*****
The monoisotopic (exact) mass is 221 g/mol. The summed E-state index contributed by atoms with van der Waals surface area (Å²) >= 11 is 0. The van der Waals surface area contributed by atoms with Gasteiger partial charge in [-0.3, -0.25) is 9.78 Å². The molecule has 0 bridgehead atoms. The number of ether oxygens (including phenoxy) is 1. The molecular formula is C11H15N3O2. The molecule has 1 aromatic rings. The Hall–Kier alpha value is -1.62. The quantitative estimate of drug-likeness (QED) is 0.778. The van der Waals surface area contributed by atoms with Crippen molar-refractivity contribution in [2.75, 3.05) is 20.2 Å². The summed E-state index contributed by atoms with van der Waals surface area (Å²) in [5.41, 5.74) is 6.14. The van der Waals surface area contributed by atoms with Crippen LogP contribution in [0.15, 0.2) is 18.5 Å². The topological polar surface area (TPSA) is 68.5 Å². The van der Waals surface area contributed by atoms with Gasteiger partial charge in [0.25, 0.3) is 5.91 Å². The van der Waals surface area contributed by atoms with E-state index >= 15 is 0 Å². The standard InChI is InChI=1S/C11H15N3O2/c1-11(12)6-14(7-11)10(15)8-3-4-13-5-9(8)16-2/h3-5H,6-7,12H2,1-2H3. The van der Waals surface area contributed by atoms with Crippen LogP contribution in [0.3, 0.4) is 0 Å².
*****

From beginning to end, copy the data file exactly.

The monoisotopic (exact) mass is 221 g/mol. The summed E-state index contributed by atoms with van der Waals surface area (Å²) >= 11 is 0. The van der Waals surface area contributed by atoms with Gasteiger partial charge in [-0.3, -0.25) is 9.78 Å². The molecule has 0 bridgehead atoms. The number of ether oxygens (including phenoxy) is 1. The molecular formula is C11H15N3O2. The molecule has 1 aromatic rings. The Hall–Kier alpha value is -1.62. The quantitative estimate of drug-likeness (QED) is 0.778. The van der Waals surface area contributed by atoms with Crippen molar-refractivity contribution in [2.75, 3.05) is 20.2 Å². The summed E-state index contributed by atoms with van der Waals surface area (Å²) in [5.41, 5.74) is 6.14. The van der Waals surface area contributed by atoms with Crippen LogP contribution in [0.15, 0.2) is 18.5 Å². The topological polar surface area (TPSA) is 68.5 Å². The van der Waals surface area contributed by atoms with Gasteiger partial charge in [0.25, 0.3) is 5.91 Å². The van der Waals surface area contributed by atoms with E-state index >= 15 is 0 Å². The standard InChI is InChI=1S/C11H15N3O2/c1-11(12)6-14(7-11)10(15)8-3-4-13-5-9(8)16-2/h3-5H,6-7,12H2,1-2H3. The van der Waals surface area contributed by atoms with Crippen LogP contribution in [0.3, 0.4) is 0 Å².